“Starbuck” is a Stud, Literally
By Skip Sheffield
Canadians, especially those from the
are more sophisticated about sex than typical Americans. Province of Quebec
This thought sprang to mind after seeing “Starbuck,” a French-Canadian romantic comedy about artificial insemination and its ramifications.
Written by Ken Scott with Martin Petit and directed by Scott, “Starbuck” was shot in 2011 but is only just now making it to area theaters.
The title is a sly reference to a prize
bull that sired thousands of offspring.
The “bull” is this story is an otherwise unremarkable middle-aged man named David Wozniak (Patrick Huard). David, 42, has a menial job working as delivery boy at his Polish immigrant father’s (Igor Ovadis) butcher shop. As a young man in 1988 David was more on his own. He lived above a fertility clinic. Due to his unusually potent sperm, he made easy cash on a regular basis by donating.
Now David has a lovely girlfriend named Valerie (Julie Breton) who has revealed she is pregnant. David is willing to marry Valerie, but she would rather be a single mom because she thinks he is too irresponsible and immature.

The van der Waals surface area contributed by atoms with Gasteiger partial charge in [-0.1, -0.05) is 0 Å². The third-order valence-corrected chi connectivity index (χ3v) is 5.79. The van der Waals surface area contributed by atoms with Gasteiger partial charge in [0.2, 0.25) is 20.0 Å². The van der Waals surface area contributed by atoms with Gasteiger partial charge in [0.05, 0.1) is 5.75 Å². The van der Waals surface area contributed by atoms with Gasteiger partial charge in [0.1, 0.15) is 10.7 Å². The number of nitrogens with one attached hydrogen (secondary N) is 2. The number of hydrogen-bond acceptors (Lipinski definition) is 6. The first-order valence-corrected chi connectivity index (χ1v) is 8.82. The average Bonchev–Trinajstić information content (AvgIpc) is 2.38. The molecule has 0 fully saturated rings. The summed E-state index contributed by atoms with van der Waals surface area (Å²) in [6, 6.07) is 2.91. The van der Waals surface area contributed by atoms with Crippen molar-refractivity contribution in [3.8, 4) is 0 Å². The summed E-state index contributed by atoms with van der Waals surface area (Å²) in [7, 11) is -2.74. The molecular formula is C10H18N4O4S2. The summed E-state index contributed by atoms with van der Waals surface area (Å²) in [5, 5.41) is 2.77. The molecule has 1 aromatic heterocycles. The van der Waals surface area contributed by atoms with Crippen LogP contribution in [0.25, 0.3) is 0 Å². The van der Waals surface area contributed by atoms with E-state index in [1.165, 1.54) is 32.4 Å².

Valerie is right. David’s bad decisions have run him $80,000 in debt, with loan sharks hot on his trail.
In the midst of this mess, a lawyer from the sperm bank pays a surprise visit and informs David he fathered 533 children over a two-year period. One hundred forty-three of those children have entered into a class action suit to find out who their father is. The clinic does not like this.
David consults his best friend Antoine (David Michael), also a lawyer, for advice. Antoine furnishes bios on each of the plaintiffs in the suit, and David vows to visit each one.
Meanwhile David’s dad is attacked by the same thugs who are harassing David. This serves as a wakeup call. David had been planning to identify himself as the mystery father, but Antoine persuades him to sue the clinic for damages in exchange for remaining anonymous.
This is all a lot funnier than the telling. Patrick Huard is a gifted comedian with everyman appeal. Writers Ken Scott and Martin Petit are members of a French-Canadian comedy troupe called “Les Bizarroides,” and they have a way with clever word play.
I am still fluent enough in French to understand the dialogue without subtitles. It is a kick to see subtle differences in literal translation.
“Starbuck” was the most popular Canadian film of 2011, and its appeal is not restricted to French speakers. An English version produced by Steven Spielberg and starring Vince Vaughn is in the works. Here is your chance to see the real deal.